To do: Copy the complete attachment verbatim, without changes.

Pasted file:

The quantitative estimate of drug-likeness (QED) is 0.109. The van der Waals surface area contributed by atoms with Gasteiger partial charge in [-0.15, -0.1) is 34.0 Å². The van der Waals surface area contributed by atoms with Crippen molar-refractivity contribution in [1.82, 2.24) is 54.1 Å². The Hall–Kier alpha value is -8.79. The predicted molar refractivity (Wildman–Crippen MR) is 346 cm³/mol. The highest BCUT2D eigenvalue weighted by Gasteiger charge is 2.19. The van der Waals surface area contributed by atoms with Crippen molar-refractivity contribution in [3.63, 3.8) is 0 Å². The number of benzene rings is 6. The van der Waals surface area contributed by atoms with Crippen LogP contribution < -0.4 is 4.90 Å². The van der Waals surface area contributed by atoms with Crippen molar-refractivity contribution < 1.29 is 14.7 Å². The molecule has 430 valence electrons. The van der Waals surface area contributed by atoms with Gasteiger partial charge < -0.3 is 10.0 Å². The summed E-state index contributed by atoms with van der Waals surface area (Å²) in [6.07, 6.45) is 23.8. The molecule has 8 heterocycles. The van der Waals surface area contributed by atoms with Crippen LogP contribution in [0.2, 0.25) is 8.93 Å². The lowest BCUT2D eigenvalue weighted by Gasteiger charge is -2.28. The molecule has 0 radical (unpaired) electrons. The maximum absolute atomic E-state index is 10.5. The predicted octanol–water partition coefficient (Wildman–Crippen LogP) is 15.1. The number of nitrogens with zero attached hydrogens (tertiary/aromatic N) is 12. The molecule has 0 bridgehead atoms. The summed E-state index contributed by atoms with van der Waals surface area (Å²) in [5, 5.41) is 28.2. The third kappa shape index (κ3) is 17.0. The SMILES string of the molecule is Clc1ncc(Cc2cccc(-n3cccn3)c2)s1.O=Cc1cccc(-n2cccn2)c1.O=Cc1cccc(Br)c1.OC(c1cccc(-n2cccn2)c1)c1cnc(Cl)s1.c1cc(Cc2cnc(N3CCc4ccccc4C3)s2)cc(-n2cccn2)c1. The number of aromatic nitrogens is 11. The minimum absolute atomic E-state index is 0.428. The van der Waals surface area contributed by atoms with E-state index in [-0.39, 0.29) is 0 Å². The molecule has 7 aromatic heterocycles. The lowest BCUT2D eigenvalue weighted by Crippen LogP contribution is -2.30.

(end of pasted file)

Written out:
The quantitative estimate of drug-likeness (QED) is 0.109. The van der Waals surface area contributed by atoms with Gasteiger partial charge in [-0.15, -0.1) is 34.0 Å². The van der Waals surface area contributed by atoms with Crippen molar-refractivity contribution in [1.82, 2.24) is 54.1 Å². The Hall–Kier alpha value is -8.79. The predicted molar refractivity (Wildman–Crippen MR) is 346 cm³/mol. The highest BCUT2D eigenvalue weighted by Gasteiger charge is 2.19. The van der Waals surface area contributed by atoms with Crippen molar-refractivity contribution in [3.63, 3.8) is 0 Å². The number of benzene rings is 6. The van der Waals surface area contributed by atoms with Crippen LogP contribution < -0.4 is 4.90 Å². The van der Waals surface area contributed by atoms with Crippen molar-refractivity contribution < 1.29 is 14.7 Å². The molecule has 430 valence electrons. The van der Waals surface area contributed by atoms with Gasteiger partial charge < -0.3 is 10.0 Å². The summed E-state index contributed by atoms with van der Waals surface area (Å²) in [6.07, 6.45) is 23.8. The molecule has 8 heterocycles. The van der Waals surface area contributed by atoms with Crippen LogP contribution in [0.2, 0.25) is 8.93 Å². The lowest BCUT2D eigenvalue weighted by Gasteiger charge is -2.28. The molecule has 0 radical (unpaired) electrons. The maximum absolute atomic E-state index is 10.5. The predicted octanol–water partition coefficient (Wildman–Crippen LogP) is 15.1. The number of nitrogens with zero attached hydrogens (tertiary/aromatic N) is 12. The molecule has 0 bridgehead atoms. The summed E-state index contributed by atoms with van der Waals surface area (Å²) in [5, 5.41) is 28.2. The third kappa shape index (κ3) is 17.0. The SMILES string of the molecule is Clc1ncc(Cc2cccc(-n3cccn3)c2)s1.O=Cc1cccc(-n2cccn2)c1.O=Cc1cccc(Br)c1.OC(c1cccc(-n2cccn2)c1)c1cnc(Cl)s1.c1cc(Cc2cnc(N3CCc4ccccc4C3)s2)cc(-n2cccn2)c1. The number of aromatic nitrogens is 11. The minimum absolute atomic E-state index is 0.428. The van der Waals surface area contributed by atoms with E-state index in [-0.39, 0.29) is 0 Å². The molecule has 7 aromatic heterocycles. The lowest BCUT2D eigenvalue weighted by Crippen LogP contribution is -2.30.